My dear blog readers (all both two of you), I have some things I feel like sharing because it will make me feel better.
1. I believe that perception is reality with one exception. That exception would be all those people out there who think I’m a bitch. No smoke, no joke. I know they’re out there. It cuts me very deeply. I’m not and have never been a true bitch ( a bitch being defined as a small-minded, petty, self-centered….). I have an overpowering (at times) sense of right and wrong and try to always stand for what is right and stand up for those who can’t stand up for themselves. This is deeply rooted in my history. I often felt like a total shitbag as a child and I hated it. I also hated those who made me feel that way. I still do. In fact, there are still people who make me feel like I don’t measure up and I also hate myself for that. I routinely avoid these people but it doesn’t seem to help.
2. I believe that we owe it to each other as citizens of the universe to care about each other. We are all capable of doing something to help someone else. Even a smile can be a life-saver.
3. I need to talk a minute about cancer. I feel like there is a misconception out there that I am only militant about Breast Cancer. Nothing is further from the truth. I am an equal opportunity cancer hater. I know, we all hate cancer. It’s even easier than hating the Yankees. My issue is that I have had a front row, ringside seat for too many of these fights: Lymphoma, Leukemia, Breast Cancer, Colon Cancer, Lung Cancer, Brain Cancer, Ovarian…. I am certain I’m incapable of listing them all. Some fights won, too many fights lost. I hate standing helplessly by. I can’t fight for .my friends, my family. I can only be a shoulder, an ear, an ally, a hand-holder.
But You Raise All That Money for the 3 Day?
Yes. I do. I support Susan G. Komen for the Cure very actively. I always will. Why? Because in 2009 I had a chance to volunteer at the 5K in El Paso. At the finish line. My job was directing the survivors to the lane where they would get their finisher’s medals and other honorariums. These women were all ages, shapes and cplors. They were in all stages of surviving: fighting, winning, won! It was humbling. It was also inspiring to see so many women UNITED for a cause. Too often, it seems to be my experience, large groups of women end up being snarky, control-freak bitches, but the Komen volunteers, staff, walkers, runners…. they’re different. I was instantly hooked on the 5k.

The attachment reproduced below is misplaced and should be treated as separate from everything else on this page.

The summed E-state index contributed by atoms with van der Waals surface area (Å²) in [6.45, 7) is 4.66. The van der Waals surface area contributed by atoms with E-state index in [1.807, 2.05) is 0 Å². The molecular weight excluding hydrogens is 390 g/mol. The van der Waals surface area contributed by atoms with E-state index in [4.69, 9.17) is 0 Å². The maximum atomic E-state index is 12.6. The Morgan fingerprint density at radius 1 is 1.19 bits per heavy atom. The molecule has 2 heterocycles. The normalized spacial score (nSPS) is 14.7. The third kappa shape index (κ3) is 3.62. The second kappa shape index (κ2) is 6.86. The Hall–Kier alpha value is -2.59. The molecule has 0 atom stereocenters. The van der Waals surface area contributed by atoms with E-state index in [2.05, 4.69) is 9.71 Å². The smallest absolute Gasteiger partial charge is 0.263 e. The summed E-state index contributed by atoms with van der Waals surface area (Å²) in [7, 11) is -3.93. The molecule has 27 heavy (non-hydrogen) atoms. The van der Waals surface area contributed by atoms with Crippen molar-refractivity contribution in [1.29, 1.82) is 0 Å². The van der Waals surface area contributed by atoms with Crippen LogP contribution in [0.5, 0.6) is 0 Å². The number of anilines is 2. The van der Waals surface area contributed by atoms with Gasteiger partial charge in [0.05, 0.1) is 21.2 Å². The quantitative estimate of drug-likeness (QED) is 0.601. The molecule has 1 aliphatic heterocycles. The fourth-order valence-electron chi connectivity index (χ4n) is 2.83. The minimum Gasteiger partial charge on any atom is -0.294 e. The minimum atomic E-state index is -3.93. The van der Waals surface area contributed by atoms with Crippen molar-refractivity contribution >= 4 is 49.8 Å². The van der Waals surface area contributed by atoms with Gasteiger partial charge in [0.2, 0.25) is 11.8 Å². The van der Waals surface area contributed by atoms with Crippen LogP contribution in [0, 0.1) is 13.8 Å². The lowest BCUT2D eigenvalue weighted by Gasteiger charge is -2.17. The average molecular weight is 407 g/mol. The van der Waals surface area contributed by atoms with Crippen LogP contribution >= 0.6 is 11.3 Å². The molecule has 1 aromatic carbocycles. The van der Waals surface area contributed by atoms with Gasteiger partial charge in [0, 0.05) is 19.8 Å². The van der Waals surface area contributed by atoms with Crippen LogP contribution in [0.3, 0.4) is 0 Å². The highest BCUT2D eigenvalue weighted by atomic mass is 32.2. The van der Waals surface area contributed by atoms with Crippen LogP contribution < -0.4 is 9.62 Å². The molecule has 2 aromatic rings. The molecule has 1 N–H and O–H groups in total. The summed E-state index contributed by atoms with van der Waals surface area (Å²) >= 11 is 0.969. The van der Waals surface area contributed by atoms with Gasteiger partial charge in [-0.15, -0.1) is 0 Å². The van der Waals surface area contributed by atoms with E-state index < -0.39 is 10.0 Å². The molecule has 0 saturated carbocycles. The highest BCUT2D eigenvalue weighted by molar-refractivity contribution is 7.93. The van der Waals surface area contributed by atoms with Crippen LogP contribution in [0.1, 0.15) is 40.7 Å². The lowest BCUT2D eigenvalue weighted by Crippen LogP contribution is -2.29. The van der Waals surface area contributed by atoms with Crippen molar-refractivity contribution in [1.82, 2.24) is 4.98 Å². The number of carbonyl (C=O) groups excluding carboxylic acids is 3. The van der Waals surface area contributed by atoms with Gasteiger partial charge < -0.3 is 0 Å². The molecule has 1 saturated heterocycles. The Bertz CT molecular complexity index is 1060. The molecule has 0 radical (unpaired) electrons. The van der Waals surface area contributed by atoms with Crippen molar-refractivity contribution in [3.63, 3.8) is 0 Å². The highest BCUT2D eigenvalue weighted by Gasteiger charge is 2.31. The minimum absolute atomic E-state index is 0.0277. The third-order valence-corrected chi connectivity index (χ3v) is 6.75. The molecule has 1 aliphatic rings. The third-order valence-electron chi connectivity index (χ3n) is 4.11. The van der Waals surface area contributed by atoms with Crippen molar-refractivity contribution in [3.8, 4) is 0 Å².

My first 3 Day was in 2010. I find myself at a point in my life where I honestly feel I have nothing to show for it. I’ve never DONE ANYTHING AMAZING. I crave doing AMAZING things. I feel alone, weak and small. I have felt this way most, if not all my life. I hate it. (Yes, I’ve done therapy, thanks). I have sisters friends who have done the 3 Day before and it really looks awesome. I, with a dear, dear friend; sign up.
This is what I learned from my first 3 Day:
1. It is truly life-changing. I felt connected to something so much bigger than I from the instant I arrived at Opening Ceremonies. Writing names on the big white banner, putting pink notes on the wall about why I walk… all of it. Inspirational.
2. Fundraising isn’t as hard as it seems. Twice now, I’ve raised the minimum needed to walk. It makes me feel so blessed. I never think it will be possible but, thanks to a bunch of amazing friends and family, it always works out.
3. Walking is empowering. Thankfully, I am not taking a cancer journey of my own, but the physical challenge of the walk makes me feel strong. Powerful. Like I matter. And NO ONE can take that from me. And I want you to know that it does get hard. Training is hard. The event is hard. But when I am physically struggling, I dig down and find my heroes. I press forward. Blisters are nothing. I imagine names on my arm of the heroic women I walk in honor of. And in Memory of (I really have to find a way to get a fake tattoo). I can do this because of what you have been through. Forever. Not just breast cancer survivors and heroes who have lost their fight – all cancer fighters. Not only my Aunt and Step-Sister. My Mother. My cousins. My friends. My friends’ mothers.
4. The people you meet through the 3 Day truly do become your family. Not “Like Family”. Not “Almost Family”. My 3 Day peeps are my family. I love them all. They’re amazing. Every. Last. One.